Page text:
In 1534/5 Jacques Cartier led French expeditions up the St Lawrence as far as the site of Montréal looking for a passage to Asia. In 1608 Samuel de Champlain founded as a trading post on the site of Québec City. Settlement of New France was sparse, but farmsteads were set up along the banks of the St Lawrence by settlers who called themselves “Canadiens”. The British took Québec City in 1759 and the 1763 Treaty of Paris gave the whole area to Britain. The American revolution played a part in preserving the culture of Québec. Fearful that the people of Québec would side with the rebels, Britain recognised French laws, religion and language rather than suppressing them as in Nova Scotia.
Rue St John Baptiste, Baie-St-Paul
Québec City and Montréal are truly bilingual cities. Outside to the two big cities the situation is very different, and in many areas very little English is spoken. We drove along the St Lawrence to Baie-St-Paul and found that school level French plus a phrase book was essential. Even the town web site is in French only. In Baie-St-Paul the Gallic tradition of an excellent but lengthy lunch was very much alive and well, leaving us little time to explore the town.
Some 10 kilometres (6 miles) east of Québec City a huge waterfall cascades almost directly into the St Lawrence. At 83 metres (272 feet) high the Montmorency Falls are higher than Niagara by a good 30 metres (98 feet). The falls were named in 1613 by Samuel de Champlain in honour of Henri II, duc de Montmorency who served as viceroy of New France from 1620 to 1625. The waterfall is surrounded by the provincial Parc de la Chute-Montmorency, and visitors can take a cable car to the top of the falls.
An island in the St Lawrence about 5 kilometres (3 miles) down river from Québec City is where some of the first settlers arrived in New France. It was fertile soil that attracted the early settlers to Île d'Orléans and agriculture remains an important industry on the island known as ”The Garden of Québec”. The island has also become a tourist destination and in 1935 it was connected to the mainland by the Taschereau Bridge.
Canyon Sainte-Anne Waterfall
Although not as spectacular as the Montmorency Falls, it is worth stopping off at Canyon Sainte-Anne Waterfall east of Québec City. This waterfall is not as natural as it looks. In the early 20th century the river was used to float logs down to the St Lawrence but the narrow canyon caused problems with log jams so around 1917 the it was dynamited to ease the passage of the logs. Fortunately nature has done a good job of healing the scars. In the 1970s the owners of the canyon turned it into a tourist attraction with bridges, walkways and viewing platforms.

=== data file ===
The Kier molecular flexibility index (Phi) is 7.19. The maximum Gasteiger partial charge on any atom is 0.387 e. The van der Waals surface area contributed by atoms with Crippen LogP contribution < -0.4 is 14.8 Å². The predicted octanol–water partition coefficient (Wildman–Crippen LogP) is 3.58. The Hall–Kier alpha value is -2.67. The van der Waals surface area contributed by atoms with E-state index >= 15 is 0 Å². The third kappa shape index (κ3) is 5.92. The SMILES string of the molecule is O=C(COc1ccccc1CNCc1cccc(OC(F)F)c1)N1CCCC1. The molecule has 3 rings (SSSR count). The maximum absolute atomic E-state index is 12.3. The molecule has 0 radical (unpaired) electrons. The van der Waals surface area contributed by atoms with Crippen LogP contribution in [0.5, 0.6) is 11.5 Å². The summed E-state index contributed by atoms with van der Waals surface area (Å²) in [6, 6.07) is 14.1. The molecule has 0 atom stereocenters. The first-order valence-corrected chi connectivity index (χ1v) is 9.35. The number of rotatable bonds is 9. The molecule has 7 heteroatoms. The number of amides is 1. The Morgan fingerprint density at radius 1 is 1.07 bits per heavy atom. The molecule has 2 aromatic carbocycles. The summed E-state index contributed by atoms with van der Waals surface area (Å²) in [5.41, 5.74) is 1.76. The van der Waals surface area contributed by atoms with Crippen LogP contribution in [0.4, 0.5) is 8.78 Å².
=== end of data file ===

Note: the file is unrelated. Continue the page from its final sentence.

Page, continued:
Olympic Stadium, Montréal
Back in 1976, before they became the huge commercial juggernaut that we have seen in recent years, the summer Olympic Games were held in Montréal. Although the games may have been less commercial, they were not devoid of political controversy. 26 African countries boycotted the Games because the New Zealand rugby team had toured South Africa. The Olympic Park remains as a monument to the 1976 Olympics. The Stadium is still used as a location for major sporting events. It is overlooked by the tallest inclined tower in the world and it can be ascended by funicular. Nearby, the Olympic Velodrome (cycling stadium) has been converted into the Montréal Biodôme where visitors can walk through replicas of four different ecosystems found in the Americas.
Hôtel du Parlement, Québec City
Although Québec City is has a smaller population than Montréal, it is the seat of the provincial government known as the National Assembly of Québec. The parliament building was built between 1877 and 1186 to designs drawn up by architect Eugène-Étienne Taché. The 125 seat assembly has been the centre of debates about the future of Québec, whether it should seek independence or remain a part of Canada.
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